Oca plants (Oxalis tuberosa) originate from the highlands of the Andes, where they are still the second most important root crop after potatoes. In this centre of their use, a huge variety of shapes and colours has also developed - and it is assumed today that the oca was used for "conscious" agronomic cultivation long before potatoes. In contrast to the potato, however, in other regions of the world, they have only established themselves in Mexico and, from the 19th century onwards, also in New Zealand, where they are known as New Zealand yam and are also regarded as a native root vegetable.

Only in the last 10 years has the New Zealand yam came to England and Ireland, where they are often and somewhat confusingly sometimes also called yam. This name leads to confusion with other root vegetables, which are also called yam. This is why the clear and unambiguous name oca is preferable. It is typical for the modern way of spreading the oca that it was first recommended to me by an Irish gardener friend, Pat Fitzgerald.

 

Soil and location

 

If the oca is now increasingly finding its way into European gardens, this is mainly due to its clear advantages: the versatile use of the tubers (also fresh as a snack), the attractive ground-cover character of the plant and the preference for semi-shady and shady locations. Oca plants, therefore, feel at home in places where otherwise not so many plants can establish themselves. They grow best at 18-24°C when it gets too hot in the summer and when the sun is scorching, they stop growing in midsummer. Like many other plants, they prefer humusy, rather light soils, but have a wide tolerance there, also concerning the acidity of the soil (slightly acidic to alkaline soils are possible).

 

How to use oca in the kitchen?

 

Oca can be used in many ways. Unlike potatoes, Oca tubers are extremely refreshing and delicate even when uncooked, especially if they are ripened for a few days under the autumn sun after harvesting. The attractive, bright colours from yellow to red do the rest to please not only the palate but also the eye. Ideally, oca should be cut into quarters lengthwise and served with a little salt and pepper and a dip. Furthermore, it can be processed to puree and all other dishes that are also possible with potatoes. But during cooking, the colour gets lost. But if you slice the oca and cook it in the oven as chips and then serve it slightly crispy, the colour of the skin will be preserved. The oca should therefore not be peeled. For me personally, the chips are the best oca dish! But there are no limits to your fantasy...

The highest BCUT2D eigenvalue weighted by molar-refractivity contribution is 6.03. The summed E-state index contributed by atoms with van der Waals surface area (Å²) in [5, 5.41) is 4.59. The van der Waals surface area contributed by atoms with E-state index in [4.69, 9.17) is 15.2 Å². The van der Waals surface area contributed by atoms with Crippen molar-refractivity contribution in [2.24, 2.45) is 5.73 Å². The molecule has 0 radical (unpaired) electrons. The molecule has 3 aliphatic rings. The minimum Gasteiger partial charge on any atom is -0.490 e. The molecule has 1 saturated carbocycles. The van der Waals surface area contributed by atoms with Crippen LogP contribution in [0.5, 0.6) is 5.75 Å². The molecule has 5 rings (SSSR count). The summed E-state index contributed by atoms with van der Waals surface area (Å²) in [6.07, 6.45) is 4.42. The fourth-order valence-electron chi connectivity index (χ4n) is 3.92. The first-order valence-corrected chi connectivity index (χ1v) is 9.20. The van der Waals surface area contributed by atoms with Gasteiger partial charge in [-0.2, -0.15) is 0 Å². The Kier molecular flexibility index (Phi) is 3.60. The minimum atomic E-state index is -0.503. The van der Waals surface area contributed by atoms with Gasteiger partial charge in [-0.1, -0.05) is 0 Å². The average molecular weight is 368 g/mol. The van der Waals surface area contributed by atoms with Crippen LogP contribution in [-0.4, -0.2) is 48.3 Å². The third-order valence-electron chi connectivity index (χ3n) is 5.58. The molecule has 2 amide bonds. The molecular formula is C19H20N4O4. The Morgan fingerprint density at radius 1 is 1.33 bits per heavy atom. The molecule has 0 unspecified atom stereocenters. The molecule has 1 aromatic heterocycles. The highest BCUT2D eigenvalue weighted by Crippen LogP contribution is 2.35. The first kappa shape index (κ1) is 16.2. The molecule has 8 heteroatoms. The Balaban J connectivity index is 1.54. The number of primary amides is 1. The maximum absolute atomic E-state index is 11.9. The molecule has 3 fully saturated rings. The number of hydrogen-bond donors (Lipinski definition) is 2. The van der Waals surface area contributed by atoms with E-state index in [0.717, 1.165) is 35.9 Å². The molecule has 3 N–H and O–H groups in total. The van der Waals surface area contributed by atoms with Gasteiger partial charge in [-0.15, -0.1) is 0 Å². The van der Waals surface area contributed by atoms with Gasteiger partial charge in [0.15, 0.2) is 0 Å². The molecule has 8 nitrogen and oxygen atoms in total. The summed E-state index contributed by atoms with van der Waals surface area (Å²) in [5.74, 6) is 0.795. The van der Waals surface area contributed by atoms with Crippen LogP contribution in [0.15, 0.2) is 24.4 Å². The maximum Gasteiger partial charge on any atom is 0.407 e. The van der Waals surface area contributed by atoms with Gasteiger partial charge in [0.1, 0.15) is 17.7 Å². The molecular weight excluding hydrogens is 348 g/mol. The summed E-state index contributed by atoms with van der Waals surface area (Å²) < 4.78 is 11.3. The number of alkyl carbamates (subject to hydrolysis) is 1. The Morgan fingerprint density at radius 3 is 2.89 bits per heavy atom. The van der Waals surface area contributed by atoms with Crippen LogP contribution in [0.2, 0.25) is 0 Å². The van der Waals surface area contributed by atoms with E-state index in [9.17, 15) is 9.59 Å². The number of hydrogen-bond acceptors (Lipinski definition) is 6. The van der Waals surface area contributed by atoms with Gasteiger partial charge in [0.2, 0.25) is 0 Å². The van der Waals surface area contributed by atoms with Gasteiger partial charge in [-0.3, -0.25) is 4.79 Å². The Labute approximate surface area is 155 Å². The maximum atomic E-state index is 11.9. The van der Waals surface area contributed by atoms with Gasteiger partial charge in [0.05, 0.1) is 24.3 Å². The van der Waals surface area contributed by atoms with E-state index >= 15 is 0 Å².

What do native clover and wood sorrel have to do with each other?

 

Nothing. Or almost nothing. The almost identical German names (Klee/Sauerklee) probably stem from the similarity of the leaves. Our native clover is botanically Trifolium, wood sorrel is Oxalis, so there is no close relationship. However, the bulbous wood sorrel is related to the four-leaf clover. We have often heard that customers are afraid that the oca will settle in the garden like the native clover and you almost can't get rid of the plant. This is certainly not the case with the cca in our climate, they have to be replanted every year; either by buying new young plants or by preferring some stored tubers frost-free in pots from March on and then replanting them in May.

 

Are they hardy?

 

No, they definitely are not. The above-ground organs die immediately in frost, and the tubers turn to mud immediately if the ground is very frosty. There are somewhat contradictory statements in the literature, which is why we tested this thoroughly in our test plant: we planted oca at different depths and even after a mild winter like 2015/16 not a single plant has grown further. It is conceivable, however, that in very mild regions and a mild microclimate some tubers might survive, but only if they don't get ground frost. The different information in the literature is based on experiences in regions where there is almost no winter.

 

Storage

 

Oxalis tuberosa tubers are easier to store than potatoes and sweet potatoes. After harvesting, wash them, let them dry, let them ripen for a few days in the sunshine and then store them in loose crates in a cool and dry place at 5 -10 degrees Celsius. This can be easily bridged up to four months. Note: even mice love Oxalis tuberosa!